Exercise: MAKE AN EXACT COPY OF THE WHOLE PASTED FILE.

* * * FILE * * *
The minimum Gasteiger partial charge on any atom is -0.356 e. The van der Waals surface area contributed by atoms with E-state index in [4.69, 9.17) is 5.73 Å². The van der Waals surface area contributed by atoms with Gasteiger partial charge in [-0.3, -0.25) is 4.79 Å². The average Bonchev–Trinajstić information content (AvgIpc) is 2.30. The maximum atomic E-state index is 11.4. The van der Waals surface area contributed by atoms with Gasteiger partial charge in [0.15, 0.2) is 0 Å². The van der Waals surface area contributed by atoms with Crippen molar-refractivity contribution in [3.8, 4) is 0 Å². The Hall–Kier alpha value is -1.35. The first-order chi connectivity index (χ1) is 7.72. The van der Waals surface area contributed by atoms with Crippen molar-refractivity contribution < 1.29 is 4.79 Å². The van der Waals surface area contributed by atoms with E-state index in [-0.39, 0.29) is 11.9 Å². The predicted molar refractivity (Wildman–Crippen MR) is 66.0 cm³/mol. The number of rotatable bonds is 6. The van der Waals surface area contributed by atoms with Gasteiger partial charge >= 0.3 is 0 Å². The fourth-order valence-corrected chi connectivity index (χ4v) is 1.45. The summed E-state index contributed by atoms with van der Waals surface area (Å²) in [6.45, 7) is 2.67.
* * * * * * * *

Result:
The minimum Gasteiger partial charge on any atom is -0.356 e. The van der Waals surface area contributed by atoms with E-state index in [4.69, 9.17) is 5.73 Å². The van der Waals surface area contributed by atoms with Gasteiger partial charge in [-0.3, -0.25) is 4.79 Å². The average Bonchev–Trinajstić information content (AvgIpc) is 2.30. The maximum atomic E-state index is 11.4. The van der Waals surface area contributed by atoms with Gasteiger partial charge in [0.15, 0.2) is 0 Å². The van der Waals surface area contributed by atoms with Crippen molar-refractivity contribution in [3.8, 4) is 0 Å². The Hall–Kier alpha value is -1.35. The first-order chi connectivity index (χ1) is 7.72. The van der Waals surface area contributed by atoms with Crippen molar-refractivity contribution < 1.29 is 4.79 Å². The van der Waals surface area contributed by atoms with E-state index in [-0.39, 0.29) is 11.9 Å². The predicted molar refractivity (Wildman–Crippen MR) is 66.0 cm³/mol. The number of rotatable bonds is 6. The van der Waals surface area contributed by atoms with Gasteiger partial charge >= 0.3 is 0 Å². The fourth-order valence-corrected chi connectivity index (χ4v) is 1.45. The summed E-state index contributed by atoms with van der Waals surface area (Å²) in [6.45, 7) is 2.67.